I’ve been playing Pokémon X/Y quite a bit recently. This is my first time playing a Pokémon game, so I’m still unfamiliar with many of the 718 Pokémon. So when battling, I’m often looking up their types online (usually on my iPad, which is very slow at loading web pages). Then I have to reference a type chart to see which are weak to or resistant to certain types of moves.
I tried a few free Pokédex apps, but wasn’t too impressed. I wanted something super quick, where I could see a Pokémon’s type almost instantaneously (and maybe its stats too). So I decided to create my own using MonoGame. The focus would be on speed.
It was fairly straightforward to find the data I needed on the internet: a list of all the Pokémon and their stats. I was only able to find it in html form though, so I pasted the table into notepad and wrote code to parse the file into a more useful format I could use in code.
This text file is processed at build time and serialized to a binary format that is quick to read at runtime. The number of entries is small enough that I can do a linear search through all the entries’ names that start with a particular letter in less than a millisecond on the iPad, so no special data structures are needed for fast searching. All I need to do is type the first few letters of the name of a Pokémon and I can instantly see what type it is:
Originally I was satisfied with just knowing the type(s) of the Pokémon, but then I figured I should add in the full stats and automatically calculate the strengths/weaknesses:
This begins to feel a bit like cheating, but you can turn it off if you want to. I also added searches for moves and abilities, in addition to just Pokémon.
I also added the option to show the typical Pokémon Attacker/Defender type chart, with the relevant rows and columns highlighted for the selected Pokémon.
You’ll see images for the Pokémon above. How did I obtain the image data? I looked at one of the popular Pokémon websites and figured out the url format for the Pokémon images they used. I then wrote a small C# program that downloaded all the images in a folder on my machine (There was a bit of massaging/heuristics here, because there are several different images for the same Pokémon if they have different forms).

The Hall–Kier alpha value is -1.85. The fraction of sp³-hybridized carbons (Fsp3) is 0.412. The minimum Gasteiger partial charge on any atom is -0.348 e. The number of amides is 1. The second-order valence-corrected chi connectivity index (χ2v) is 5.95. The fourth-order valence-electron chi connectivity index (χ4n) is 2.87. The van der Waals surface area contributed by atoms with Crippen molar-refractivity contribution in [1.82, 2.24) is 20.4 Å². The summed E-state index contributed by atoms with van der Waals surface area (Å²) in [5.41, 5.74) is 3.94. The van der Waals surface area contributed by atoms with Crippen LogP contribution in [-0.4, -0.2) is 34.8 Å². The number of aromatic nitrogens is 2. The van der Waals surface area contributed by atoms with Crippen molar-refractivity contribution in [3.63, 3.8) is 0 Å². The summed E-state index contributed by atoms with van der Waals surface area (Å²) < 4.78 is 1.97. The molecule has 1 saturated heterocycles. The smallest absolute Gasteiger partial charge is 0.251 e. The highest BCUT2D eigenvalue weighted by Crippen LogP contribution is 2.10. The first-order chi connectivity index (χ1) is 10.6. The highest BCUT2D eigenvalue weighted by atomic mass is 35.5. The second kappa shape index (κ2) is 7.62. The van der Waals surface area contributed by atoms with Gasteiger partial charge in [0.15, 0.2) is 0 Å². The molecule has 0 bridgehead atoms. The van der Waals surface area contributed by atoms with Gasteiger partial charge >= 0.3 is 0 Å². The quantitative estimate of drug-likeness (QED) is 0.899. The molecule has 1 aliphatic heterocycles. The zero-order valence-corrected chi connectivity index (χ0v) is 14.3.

Always focused on speed of user interaction, I knew I would need to use a texture atlas to draw the images. I found a great texture packing tool that I used to assemble the images into a single texture. It took less than a minute.
Unfortunately, the max texture size on the iPad is 2024×2048, and the images didn’t fit into a single texture. So I ended up with 2.
I then had to write code to parse the output of the texture packing tool (i.e. the data that maps the original filenames to regions of the texture). The tool offers various formats for output, but the easiest I found to parse was a .json format. Then I had to write code to render from this atlas (not exactly trivial, since images can be rotated).
The textures are square powers of two, which lets me compress them for iOS. In total they are 3.3MB, which allows for quick loading when my app starts up. All the content for my app totals about 5.7MB.
Overall, I was pretty satisfied with how things worked. I think it’s helped win a lot of battles. It’s sort of like cheating; but I figure I’m using it as a learning tool (hence the addition of the type chart) and I will need it less and less. It’s also useful to look at the Pokémon’s base stats when EV training and such.
Of course, I can’t ever ship this app, since I’m using copyrighted material (the Pokémon images, specifically).
One problem I noticed when having battles with foreign players is that sometimes I couldn’t even identify a particular Pokémon. The names of the Pokémon will be in a foreign language. So in those cases I have to make an educated guess about its type.
I wondered how you could quickly identify an unfamiliar Pokémon just based on what it looks like. That’s when I came up with the idea of sorting the Pokémon in my database by their hue. So you could quickly scroll to the Pokes of a certain color. How could I classify them like that? That was an interesting problem, and is the subject of my next post.